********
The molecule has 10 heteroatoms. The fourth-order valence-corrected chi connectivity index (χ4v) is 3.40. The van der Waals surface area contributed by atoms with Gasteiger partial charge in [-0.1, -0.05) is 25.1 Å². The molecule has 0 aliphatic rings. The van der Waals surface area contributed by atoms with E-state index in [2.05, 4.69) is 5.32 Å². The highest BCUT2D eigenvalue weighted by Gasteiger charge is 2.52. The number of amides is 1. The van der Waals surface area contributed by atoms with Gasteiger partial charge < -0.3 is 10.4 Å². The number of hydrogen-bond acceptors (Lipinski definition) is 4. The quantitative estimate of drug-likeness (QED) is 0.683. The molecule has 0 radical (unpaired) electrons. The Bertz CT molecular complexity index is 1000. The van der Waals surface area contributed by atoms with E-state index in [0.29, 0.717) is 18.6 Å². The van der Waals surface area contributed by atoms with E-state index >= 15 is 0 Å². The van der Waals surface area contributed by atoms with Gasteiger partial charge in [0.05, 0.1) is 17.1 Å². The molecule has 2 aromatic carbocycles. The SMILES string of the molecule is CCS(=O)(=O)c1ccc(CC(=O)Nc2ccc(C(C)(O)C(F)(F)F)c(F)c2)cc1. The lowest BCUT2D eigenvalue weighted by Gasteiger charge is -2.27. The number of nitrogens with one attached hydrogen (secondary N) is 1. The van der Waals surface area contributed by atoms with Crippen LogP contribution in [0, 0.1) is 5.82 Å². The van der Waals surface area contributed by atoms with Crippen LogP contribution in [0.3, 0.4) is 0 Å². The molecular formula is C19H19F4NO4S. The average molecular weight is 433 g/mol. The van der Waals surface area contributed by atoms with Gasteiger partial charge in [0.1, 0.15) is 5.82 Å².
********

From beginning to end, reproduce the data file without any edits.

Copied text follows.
The molecule has 10 heteroatoms. The fourth-order valence-corrected chi connectivity index (χ4v) is 3.40. The van der Waals surface area contributed by atoms with Gasteiger partial charge in [-0.1, -0.05) is 25.1 Å². The molecule has 0 aliphatic rings. The van der Waals surface area contributed by atoms with E-state index in [2.05, 4.69) is 5.32 Å². The highest BCUT2D eigenvalue weighted by Gasteiger charge is 2.52. The number of amides is 1. The van der Waals surface area contributed by atoms with Gasteiger partial charge < -0.3 is 10.4 Å². The number of hydrogen-bond acceptors (Lipinski definition) is 4. The quantitative estimate of drug-likeness (QED) is 0.683. The molecule has 0 radical (unpaired) electrons. The Bertz CT molecular complexity index is 1000. The van der Waals surface area contributed by atoms with E-state index in [0.29, 0.717) is 18.6 Å². The van der Waals surface area contributed by atoms with E-state index >= 15 is 0 Å². The van der Waals surface area contributed by atoms with Gasteiger partial charge in [0.05, 0.1) is 17.1 Å². The molecule has 2 aromatic carbocycles. The SMILES string of the molecule is CCS(=O)(=O)c1ccc(CC(=O)Nc2ccc(C(C)(O)C(F)(F)F)c(F)c2)cc1. The lowest BCUT2D eigenvalue weighted by Gasteiger charge is -2.27. The number of nitrogens with one attached hydrogen (secondary N) is 1. The van der Waals surface area contributed by atoms with Crippen LogP contribution in [0, 0.1) is 5.82 Å². The van der Waals surface area contributed by atoms with Crippen LogP contribution in [0.3, 0.4) is 0 Å². The molecular formula is C19H19F4NO4S. The average molecular weight is 433 g/mol. The van der Waals surface area contributed by atoms with Gasteiger partial charge in [0.1, 0.15) is 5.82 Å².